National Theatre’s Frankenstein

National Theatre’s Frankenstein at Boston Court. Nick Dear’s retelling of the Mary Shelley horror classic is directed by Academy Award-winner Danny Boyle (Trainspotting, Slumdog Millionaire), and stars dueling Holmes avatars Benedict Cumberbatch (Hamlet, BBC’s Sherlock) and Jonny Lee Miller (Elementary, Trainspotting) alternating between the roles of Victor Frankenstein and his creation. Captured live on stage in 2011, this thrilling, sold-out production became an international sensation, experienced by almost half a million people in cinemas around the world. 70 N. Mentor Ave., Pasadena; Saturday, October 29, 8pm, Cumberbatch as Monster; Sunday, October 30, 7pm, Miller as Monster; $20; bostoncourtpasadena.org.

King Britt (Photo: Colin Kerrigan)

Sunday, October 30

Blacktronika: Now is the Time Festival at MOCA Geffen. Organized with King Britt, Blacktonika is a day-long festival exploring the many sides of electronic music with 8 of the genre’s most fearless innovators. Featuring the layered club experimentation of Moor Mother and DJ Haram’s 700Bliss; the colorful sonics of Suzi Analogue; the Caribbean influenced multi-instrumentalism of Xenia Rubinos; the melodic modular magic of Colloboh; the warm sub-tonics of JWords; the time-traveling rhythmatists Tyshawn Sorey and King Britt; future ancient sound warriors Chimurenga Renaissance; and the debut of UC San Diego’s multicultural supergroup, 5hz. 152 N. Central Ave., Little Tokyo; Sunday, October 30, 2-9pm; free w/ rsvp; moca.org.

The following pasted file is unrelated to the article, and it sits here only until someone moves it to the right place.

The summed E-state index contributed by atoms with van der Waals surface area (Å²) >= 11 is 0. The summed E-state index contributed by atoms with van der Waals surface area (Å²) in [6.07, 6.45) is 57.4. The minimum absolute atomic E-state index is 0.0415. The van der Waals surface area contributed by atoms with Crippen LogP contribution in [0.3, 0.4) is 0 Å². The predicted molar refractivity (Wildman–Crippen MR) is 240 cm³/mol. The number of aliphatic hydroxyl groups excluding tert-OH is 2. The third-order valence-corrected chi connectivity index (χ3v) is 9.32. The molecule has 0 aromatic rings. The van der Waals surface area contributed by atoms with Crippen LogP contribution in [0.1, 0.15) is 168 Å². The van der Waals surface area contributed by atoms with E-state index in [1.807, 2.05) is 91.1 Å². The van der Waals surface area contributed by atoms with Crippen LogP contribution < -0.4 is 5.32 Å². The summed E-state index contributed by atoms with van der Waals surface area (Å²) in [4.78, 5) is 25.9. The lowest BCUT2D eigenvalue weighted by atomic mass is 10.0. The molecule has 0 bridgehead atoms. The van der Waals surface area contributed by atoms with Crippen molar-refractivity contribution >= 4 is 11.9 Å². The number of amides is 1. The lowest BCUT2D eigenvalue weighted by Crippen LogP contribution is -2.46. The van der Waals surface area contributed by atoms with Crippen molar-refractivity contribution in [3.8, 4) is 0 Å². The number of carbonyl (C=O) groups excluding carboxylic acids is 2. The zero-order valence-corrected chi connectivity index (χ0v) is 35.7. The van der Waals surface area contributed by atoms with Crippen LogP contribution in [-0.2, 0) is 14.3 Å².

Carmina Escobar at Coaxial

Monday, October 31

Carmina Escobar: CHOLAEXCUINCLE: Death does not exist at Coaxial. Escobar is an extreme vocalist, composer, improviser, filmmaker, sound and intermedia artist based in LA. Escobar investigates and expresses emotions, memory spaces, states of alienation, and the possibilities of interpersonal connection through voice performances, installations, experimental theater, interdisciplinary collaboration, new technologies, and video/film pieces that seeks to challenge our understandings of musicality, gender, queerness, race, relationship to nature, and the foundations of human communication. As the current Artist in Residence at Coaxial, Escobar presents an in-person altar Installation Halloween night and a live-streaming performance around midnight the following evening, moving into Dia de los Muertos. 1815 S. Main St., downtown; Monday, October 31, 6-9pm; Coaxial website: Monday, November 1, 11:45pm-12:45am; free; coaxialarts.org

Phillip K. Smith: Parallel Perpendicular In West Hollywood Park (Photo by Jon Viscott)

Wednesday, November 2